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Jabra Solemate Max review

Our Rating :
Price when reviewed : £217
inc VAT

This rugged speaker has decent sound quality and pumps out plenty of volume

The Jabra Solemate Max is a chunky and portable Bluetooth speaker with a sturdy carry handle and a jagged base. Unfortunately, its size means that you’ll want to move it from one room to another rather than throw in a backpack. The Solemate Max is water-resistant, too, so it won’t suffer if it gets drizzled on during a picnic or splashed in the bathroom. Even better, the Solemate Max supports pairing via near-field communication (NFC), so connecting NFC-enabled smartphones and tablets is a cinch.

The Solemate Max has a rechargeable battery, along with a 3.5mm analogue stereo input, a USB port that you can use to charge other devices and a micro USB port that lets you connect the Solemate to a computer.

Jabra Solemate Max

If you connect your computer to the micro USB port you can use the Solemate as USB speaker with a 16-bit/48KHz audio processor that’ll beat most built-in laptop speakers hands down. Although we could connect both PC and Bluetooth devices simultaneously, the process of switching between them caused problems occasionally. We sometimes had to disconnect our Bluetoooth device so that we could play music through the USB port.

As the Jabra Solemate Max is compatible with NFC-enabled tablets and smartphones, connecting those devices is easy. You can touch the devices to the Solemate Max to pair them and then stream music from your mobile device to the Solemate Max. Even if you don’t have an NFC-compatible device, pairing a phone or tablet with the Solemate Max is easy. You simply hold the Solemate Max’s power switch to put it in manual pairing mode. Conveniently, the Solemate Max plays a loop of music while in pairing mode, so it’s easy to tell if it is really in pairing mode. As an extra convenience you can use the Solemate Max’s built-in microphone to take calls if you receive a phone call while streaming music to the Solemate Max from your phone. However, we found we had to be very close to the microphone to be heard clearly.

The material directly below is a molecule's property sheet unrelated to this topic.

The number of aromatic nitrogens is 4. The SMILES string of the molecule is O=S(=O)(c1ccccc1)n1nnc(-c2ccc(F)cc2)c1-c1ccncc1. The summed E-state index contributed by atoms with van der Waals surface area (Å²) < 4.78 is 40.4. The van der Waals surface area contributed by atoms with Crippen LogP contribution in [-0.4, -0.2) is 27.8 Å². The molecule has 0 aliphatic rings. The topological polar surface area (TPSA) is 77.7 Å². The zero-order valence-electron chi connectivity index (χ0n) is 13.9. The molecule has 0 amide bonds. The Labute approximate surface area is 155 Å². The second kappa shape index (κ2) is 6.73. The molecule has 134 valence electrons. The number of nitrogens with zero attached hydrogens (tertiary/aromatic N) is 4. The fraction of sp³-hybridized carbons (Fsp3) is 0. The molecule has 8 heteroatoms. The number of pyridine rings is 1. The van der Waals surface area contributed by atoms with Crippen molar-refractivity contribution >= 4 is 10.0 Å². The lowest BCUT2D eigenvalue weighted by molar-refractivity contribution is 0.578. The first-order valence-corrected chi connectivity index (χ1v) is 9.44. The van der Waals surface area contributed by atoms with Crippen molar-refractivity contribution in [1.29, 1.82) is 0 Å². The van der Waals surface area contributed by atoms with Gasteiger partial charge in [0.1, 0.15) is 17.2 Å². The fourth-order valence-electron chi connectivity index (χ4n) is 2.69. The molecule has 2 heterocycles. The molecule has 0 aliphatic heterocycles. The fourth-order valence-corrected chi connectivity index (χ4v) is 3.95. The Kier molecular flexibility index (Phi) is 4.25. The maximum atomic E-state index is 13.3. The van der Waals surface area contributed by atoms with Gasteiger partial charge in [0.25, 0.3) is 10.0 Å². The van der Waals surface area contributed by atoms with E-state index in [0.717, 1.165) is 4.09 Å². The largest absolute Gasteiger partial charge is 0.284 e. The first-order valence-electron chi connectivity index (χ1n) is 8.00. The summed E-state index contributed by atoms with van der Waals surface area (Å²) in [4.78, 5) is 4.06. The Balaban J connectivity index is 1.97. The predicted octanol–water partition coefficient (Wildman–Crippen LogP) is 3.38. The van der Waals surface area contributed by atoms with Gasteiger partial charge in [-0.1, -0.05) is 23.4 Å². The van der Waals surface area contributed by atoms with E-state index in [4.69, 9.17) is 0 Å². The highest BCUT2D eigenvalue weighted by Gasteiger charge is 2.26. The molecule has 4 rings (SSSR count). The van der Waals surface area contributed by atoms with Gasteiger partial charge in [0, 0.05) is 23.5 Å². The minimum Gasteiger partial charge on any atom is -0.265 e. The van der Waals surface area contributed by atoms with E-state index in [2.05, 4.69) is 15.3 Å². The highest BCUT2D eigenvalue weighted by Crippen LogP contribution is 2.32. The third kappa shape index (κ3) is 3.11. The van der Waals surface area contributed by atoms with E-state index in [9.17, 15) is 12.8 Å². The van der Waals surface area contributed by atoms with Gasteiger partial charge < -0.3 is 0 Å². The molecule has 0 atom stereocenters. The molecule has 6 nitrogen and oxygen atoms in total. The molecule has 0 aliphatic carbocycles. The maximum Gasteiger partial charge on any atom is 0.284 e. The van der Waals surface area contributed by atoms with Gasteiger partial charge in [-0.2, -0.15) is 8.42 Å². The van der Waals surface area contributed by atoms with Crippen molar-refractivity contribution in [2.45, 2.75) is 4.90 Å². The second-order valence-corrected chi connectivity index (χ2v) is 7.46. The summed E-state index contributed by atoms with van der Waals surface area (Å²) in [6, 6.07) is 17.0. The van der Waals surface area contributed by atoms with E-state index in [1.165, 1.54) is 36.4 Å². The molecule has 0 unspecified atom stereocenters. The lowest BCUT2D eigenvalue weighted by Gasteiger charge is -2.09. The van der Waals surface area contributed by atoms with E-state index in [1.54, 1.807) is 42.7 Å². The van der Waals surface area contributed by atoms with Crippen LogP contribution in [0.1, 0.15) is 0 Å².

Jabra Solemate Max

Inside the chassis are two speakers at the front, each with a tweeter and a woofer, and a bass radiator at the back. If you’re facing the front of the speaker, the sound has a surprising sense of space considering that there’s little separation between the speakers. Unfortunately, those sitting behind the speaker don’t get to hear anything like the same level of audio quality as those in front of it.

The speaker did well with the clean vocals and acoustic instruments of our folk test tracks, while hip-hop vocals were also clear and easily discernible. Introduce electric guitars into the mix and the mid-range becomes a little busier. The speaker’s surprisingly emphatic bass proved overwhelming on some of our old punk music. Rock and metal fares better, with power metal tracks particularly benefitting from the extra bass. We were pleased to find that, at lower volumes, the bass levels drop before other frequencies, so instruments aren’t drowned out if you want to listen quietly.

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Rating ****
Speaker configuration 2.0
Power consumption standby 1W
Power consumption on 5W
Analogue inputs 3.5mm stereo
Digital inputs Bluetooth, USB
Dock connector Fail
Headphone output none
Satellite cable lengths N/A
Cable type replaceable
Controls located main unit, app
Digital processing none
Tone controls none
Price £217

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